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  8. What are the types of criminal offence and how do they differ?


    Crimes are divided into two types - summary offences and indictable offences.

    Summary offences

    • are less serious crimes;
    • are heard by a judge without a jury in the District Court; and
    • carry a maximum prison sentence of 2 months for one offence.

    Indictable offences

    • are more serious crimes;
    • are heard by a judge and jury in the Circuit Court or the Central Criminal Court;
    • carry more serious penalties if the court convicts the accused - up to life imprisonment for some crimes; and
    • are sometimes dealt with in the Special Criminal Court by three judges without a jury.
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  9. How does the DPP reach a decision to prosecute?

    The decision to prosecute or not to prosecute is very important. If someone is prosecuted and later found not guilty, they can suffer a lot of damage. On the other hand, a decision not to prosecute can cause great stress and upset to a victim. So the DPP must carefully consider whether or not to prosecute.

    When the Gardaí complete their investigation, they send a file to the DPP. The prosecutor must read the file carefully and decide whether there is enough evidence to put before the court. The judge or jury have to be convinced beyond a reasonable doubt that a person is guilty. It is not enough for them to think that the accused is probably guilty.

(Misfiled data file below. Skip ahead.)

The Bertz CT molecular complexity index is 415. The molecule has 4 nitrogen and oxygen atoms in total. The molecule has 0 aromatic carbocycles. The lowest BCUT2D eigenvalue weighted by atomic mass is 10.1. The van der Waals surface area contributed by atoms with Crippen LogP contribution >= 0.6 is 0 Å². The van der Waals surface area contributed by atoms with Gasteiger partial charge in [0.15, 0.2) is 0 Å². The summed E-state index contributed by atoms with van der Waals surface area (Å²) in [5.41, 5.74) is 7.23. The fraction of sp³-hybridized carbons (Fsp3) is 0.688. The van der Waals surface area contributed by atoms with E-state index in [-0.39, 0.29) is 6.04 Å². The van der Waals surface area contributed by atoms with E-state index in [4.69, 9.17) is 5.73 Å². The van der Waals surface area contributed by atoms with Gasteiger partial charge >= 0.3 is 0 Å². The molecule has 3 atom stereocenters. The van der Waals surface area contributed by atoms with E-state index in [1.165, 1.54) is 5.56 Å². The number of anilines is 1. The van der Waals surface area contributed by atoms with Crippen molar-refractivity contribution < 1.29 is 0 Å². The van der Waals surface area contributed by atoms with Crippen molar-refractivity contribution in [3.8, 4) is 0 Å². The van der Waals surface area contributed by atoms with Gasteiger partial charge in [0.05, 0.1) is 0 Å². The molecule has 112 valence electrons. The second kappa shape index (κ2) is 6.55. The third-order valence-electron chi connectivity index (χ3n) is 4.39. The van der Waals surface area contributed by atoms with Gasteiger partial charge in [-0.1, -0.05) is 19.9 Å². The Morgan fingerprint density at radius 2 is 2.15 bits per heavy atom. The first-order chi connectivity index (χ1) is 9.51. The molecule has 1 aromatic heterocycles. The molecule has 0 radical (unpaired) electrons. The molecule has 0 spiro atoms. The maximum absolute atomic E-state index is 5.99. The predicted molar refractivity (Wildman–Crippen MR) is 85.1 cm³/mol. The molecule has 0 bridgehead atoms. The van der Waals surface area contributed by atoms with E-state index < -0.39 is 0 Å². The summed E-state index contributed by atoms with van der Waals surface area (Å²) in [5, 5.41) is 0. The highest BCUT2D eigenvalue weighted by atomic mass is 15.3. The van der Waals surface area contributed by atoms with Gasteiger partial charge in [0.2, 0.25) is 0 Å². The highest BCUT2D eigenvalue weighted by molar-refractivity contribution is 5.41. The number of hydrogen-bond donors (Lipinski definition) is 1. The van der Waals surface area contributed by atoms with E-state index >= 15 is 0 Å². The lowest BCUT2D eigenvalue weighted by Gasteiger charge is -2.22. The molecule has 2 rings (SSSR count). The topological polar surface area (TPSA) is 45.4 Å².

For this reason it is important to know if there is independent evidence that supports the victim's story. This could be evidence from a witness or forensic evidence such as fingerprints or bloodstains. Independent evidence makes a stronger case than a case based on one person's word against another's.

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  10. Why might the DPP decide not to prosecute a case?

    Lack of evidence is the most common reason for decisions not to prosecute. If there is not enough evidence to convince the court that a person is guilty, the prosecution will not go ahead.

    Even where the prosecutor believes the victim's story, the evidence may simply not be strong enough to convince a jury beyond a reasonable doubt.

    In a small number of cases, even though the evidence may be strong, the DPP may decide not to prosecute for other reasons. For example:

    • where the offender is under 18 years of age and the case could be dealt with under the Juvenile Diversion Programme;
    • where an adult is cautioned under the Adult Caution Scheme for minor offences rather than prosecuted; or
    • where, in the public interest, it is better not to prosecute, for example if the offender is elderly or ill.

    Our publication Guidelines for Prosecutors has more detail about how the DPP makes a decision to prosecute. You may request a copy of this publication by contacting our office.

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  11. How long does it take the DPP to reach a decision?

    Each case is different and must receive careful consideration. If a case is straightforward, the DPP will generally make a decision within two weeks. Other cases may take longer because:

    • they are more complex;
    • there is a lot of material to consider;
    • there is more than one accused person; or
    • the DPP needs more information before he can decide.
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  12. Does the DPP prosecute cases on behalf of crime victims?

    The DPP prosecutes cases on behalf of the people of Ireland, not on behalf of any one individual. For this reason, the views and interests of the victim cannot be the only consideration when deciding whether or not to prosecute.